Assisted living facility asks for extension
Published 11:15 am Thursday, June 18, 2015
The assisted living center currently on deadline to be built in Brookhaven has grown from original facility estimates, based on what Advanced Healthcare Management says will best fit the needs of the community.
At Tuesday night’s Board of Aldermen meeting, Advanced Healthcare Management requested an extension of six months on its special zoning exemption. Chief Operating Officer for AHM Mike Cunningham said they believe they will probably make their Aug. 19 deadline to begin construction, but they are seeking the extension because of a chance it will not be met.
“The reason for the request is the scope of our project has changed since we first proposed it,” Cunningham said. “We first proposed a building of about 44 beds of regular assisted living. But we began listening to the community and talking to the community and also doing some additional demographical studies, and we’ve concluded that we need to do a much larger facility here.
“What we’re planning to do now is a 24-bed memory care unit, we didn’t propose any memory care beds initially, and 48 regular assisted living beds,” Cunningham continued. “So we’ve gone from 44 beds to 72 beds. […] Gone from a $2.5 million investment to a $5 million investment. So we certainly think that our new facility is going to much better serve the community and the surrounding areas, and really fill some needs that are not being met. So that’s the reason for the delay, but again we’re not anticipating much of a delay.”
The facility will be built on Silver Cross Drive behind Central Baptist Church in the Meadowbrook neighborhood. Obstacles arose during the initial planning phase because the property is in an R-1 zone, which is the most restrictive and allows only single-family homes to be built in it. Other obstacles included restrictions regarding proximity to railroads and hospitals that made it hard for the facility to be placed in another area of the city.
After talks with the City of Brookhaven’s planning commission, Advanced Healthcare Management decided to pursue S-1 distinction. This distinction does not rezone the area and only affects the one lot in question. The distinction also limits use to an assisted living facility. In the future, the building and lot could only be used for another purpose by receiving approval from the city.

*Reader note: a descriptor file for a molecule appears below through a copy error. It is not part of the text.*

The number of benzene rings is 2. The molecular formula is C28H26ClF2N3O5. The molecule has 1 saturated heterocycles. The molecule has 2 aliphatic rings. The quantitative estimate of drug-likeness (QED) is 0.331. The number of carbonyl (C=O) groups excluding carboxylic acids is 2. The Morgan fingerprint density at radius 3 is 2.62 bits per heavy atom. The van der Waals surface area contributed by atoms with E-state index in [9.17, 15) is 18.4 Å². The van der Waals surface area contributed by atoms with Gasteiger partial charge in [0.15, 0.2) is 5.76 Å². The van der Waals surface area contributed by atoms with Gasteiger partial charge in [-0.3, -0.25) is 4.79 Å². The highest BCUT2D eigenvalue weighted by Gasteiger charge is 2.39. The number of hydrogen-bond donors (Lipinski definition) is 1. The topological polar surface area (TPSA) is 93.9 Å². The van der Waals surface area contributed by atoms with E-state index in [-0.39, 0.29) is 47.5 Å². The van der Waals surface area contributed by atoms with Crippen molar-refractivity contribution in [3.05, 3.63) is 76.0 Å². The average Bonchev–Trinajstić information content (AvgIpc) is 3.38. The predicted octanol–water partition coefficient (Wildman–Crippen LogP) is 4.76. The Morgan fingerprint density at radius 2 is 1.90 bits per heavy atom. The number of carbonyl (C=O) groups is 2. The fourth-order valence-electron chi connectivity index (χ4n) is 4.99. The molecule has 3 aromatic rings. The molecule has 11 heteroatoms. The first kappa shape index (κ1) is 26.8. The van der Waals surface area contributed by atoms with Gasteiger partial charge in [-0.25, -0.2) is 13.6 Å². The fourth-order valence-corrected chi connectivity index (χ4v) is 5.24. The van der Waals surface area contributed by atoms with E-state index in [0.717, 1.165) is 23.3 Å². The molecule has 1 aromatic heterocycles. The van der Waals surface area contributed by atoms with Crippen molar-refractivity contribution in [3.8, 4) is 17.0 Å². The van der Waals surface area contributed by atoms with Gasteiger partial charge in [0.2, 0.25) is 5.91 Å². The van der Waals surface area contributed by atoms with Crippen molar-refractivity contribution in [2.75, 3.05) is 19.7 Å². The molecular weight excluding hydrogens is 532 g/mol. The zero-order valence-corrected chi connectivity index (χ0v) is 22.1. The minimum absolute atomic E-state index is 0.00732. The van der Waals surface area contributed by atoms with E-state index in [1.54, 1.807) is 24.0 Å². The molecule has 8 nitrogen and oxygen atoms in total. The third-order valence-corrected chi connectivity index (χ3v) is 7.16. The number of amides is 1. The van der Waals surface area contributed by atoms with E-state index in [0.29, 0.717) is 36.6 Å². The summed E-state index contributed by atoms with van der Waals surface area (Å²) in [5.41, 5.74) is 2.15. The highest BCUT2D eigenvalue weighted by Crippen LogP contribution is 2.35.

The board granted the S-1 distinction last year, at the city planning commission’s recommendation, for the assisted living facility to be built by Advanced Healthcare Management Inc.
With a vote of 5-2, the board decided to allow the distinction. Conditions were given that all S-1 requirements are met before the final plat is approved and actual S-1 designation is given.
Advanced Healthcare Management was given one year to begin building. The original agreement stated that if construction did not begin by the deadline, the S-1 designation would be removed. In January, Joe Stephens said that plans would be presented to the city by the end of February. As of now no final plans have been seen by the board, and AHM has a laundry list of tasks to complete before the deadline.
Considering the tension surrounding the initial decision to allow the S-1 designation and green-light to build the facility, some on the board voiced concerns that AHM was not holding up their end of the bargain. Mayor Joe Cox acknowledged the concern and said he understood both sides, but the board would have to look into whether they can legally extend the exemption and approve AHM’s request.
City Attorney Joe Fernald said the question comes up because of the changes that have been made.
“They’ve changed the concept completely, they’re on deadline, and a special exception is just that, it’s a special exception,” Fernald said. “Now if nobody objected to it that would be different, but there was a full-blown hearing with objections and taxpayers upset and all that. Now we’re changing what we agreed to do because they’re late and they’ve had a year to do this.
“I’m not getting on to them, everybody knows things are tough all over, but they’ve known for a year what they had to; do now we’re down to the last six or 8 weeks and they want us to give them more time,” Fernald said. “We could probably have a hearing and extend it another year but my concern is: do the people that objected have a right to object again?”
Aldermen said that no one is against the idea of the facility and the greater good it will do for the city, but rather that there is a due process that must be followed especially when an issue is highly contested. Some members of the board said that they wanted to do anything within the board’s power to facilitate the building, while others spoke on behalf of residents who opposed the construction in the first place.
“It would help us, and I hope you can appreciate our position, if you made some effort to move this forward,” said Ward 6 Alderman David Phillips. “If we had a planning meeting, you did your preliminary plan, if you were moving forward on purchasing the land — things like that. And then come back here in six weeks and ask for an extension. […] I don’t know if y’all made the effort to convince us that things are moving forward. We want this property, […] but we need some good faith effort on your part that it’s [progressing.]”
AHM said they are working towards purchasing the property but have to get it surveyed and complete a deed of trust before they can close and begin. They also presented a recent version of a plan and changes that have been incorporated to the board. The board said it would need to see what it can do, and that they would resume discussions about a possible extension once that happens.